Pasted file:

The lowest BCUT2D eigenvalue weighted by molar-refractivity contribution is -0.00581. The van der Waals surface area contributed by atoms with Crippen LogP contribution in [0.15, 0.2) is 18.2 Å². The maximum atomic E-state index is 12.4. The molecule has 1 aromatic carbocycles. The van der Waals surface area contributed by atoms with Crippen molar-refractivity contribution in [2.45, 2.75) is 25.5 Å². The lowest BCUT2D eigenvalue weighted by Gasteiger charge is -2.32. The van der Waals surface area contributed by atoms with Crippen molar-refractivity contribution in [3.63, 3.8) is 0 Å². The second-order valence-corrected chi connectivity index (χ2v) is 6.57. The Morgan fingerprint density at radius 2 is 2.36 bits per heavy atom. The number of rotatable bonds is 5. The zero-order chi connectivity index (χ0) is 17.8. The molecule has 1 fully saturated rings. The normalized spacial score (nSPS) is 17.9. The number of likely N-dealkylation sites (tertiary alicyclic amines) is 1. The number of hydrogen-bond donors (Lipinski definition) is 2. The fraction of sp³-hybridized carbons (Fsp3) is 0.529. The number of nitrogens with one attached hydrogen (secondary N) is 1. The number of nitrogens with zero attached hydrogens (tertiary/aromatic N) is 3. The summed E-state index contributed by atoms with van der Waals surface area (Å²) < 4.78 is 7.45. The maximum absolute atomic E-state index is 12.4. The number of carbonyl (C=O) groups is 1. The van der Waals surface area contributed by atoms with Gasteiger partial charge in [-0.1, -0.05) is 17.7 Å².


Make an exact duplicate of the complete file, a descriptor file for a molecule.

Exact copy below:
The lowest BCUT2D eigenvalue weighted by molar-refractivity contribution is -0.00581. The van der Waals surface area contributed by atoms with Crippen LogP contribution in [0.15, 0.2) is 18.2 Å². The maximum atomic E-state index is 12.4. The molecule has 1 aromatic carbocycles. The van der Waals surface area contributed by atoms with Crippen molar-refractivity contribution in [2.45, 2.75) is 25.5 Å². The lowest BCUT2D eigenvalue weighted by Gasteiger charge is -2.32. The van der Waals surface area contributed by atoms with Crippen molar-refractivity contribution in [3.63, 3.8) is 0 Å². The second-order valence-corrected chi connectivity index (χ2v) is 6.57. The Morgan fingerprint density at radius 2 is 2.36 bits per heavy atom. The number of rotatable bonds is 5. The zero-order chi connectivity index (χ0) is 17.8. The molecule has 1 fully saturated rings. The normalized spacial score (nSPS) is 17.9. The number of likely N-dealkylation sites (tertiary alicyclic amines) is 1. The number of hydrogen-bond donors (Lipinski definition) is 2. The fraction of sp³-hybridized carbons (Fsp3) is 0.529. The number of nitrogens with one attached hydrogen (secondary N) is 1. The number of nitrogens with zero attached hydrogens (tertiary/aromatic N) is 3. The summed E-state index contributed by atoms with van der Waals surface area (Å²) < 4.78 is 7.45. The maximum absolute atomic E-state index is 12.4. The number of carbonyl (C=O) groups is 1. The van der Waals surface area contributed by atoms with Gasteiger partial charge in [-0.1, -0.05) is 17.7 Å².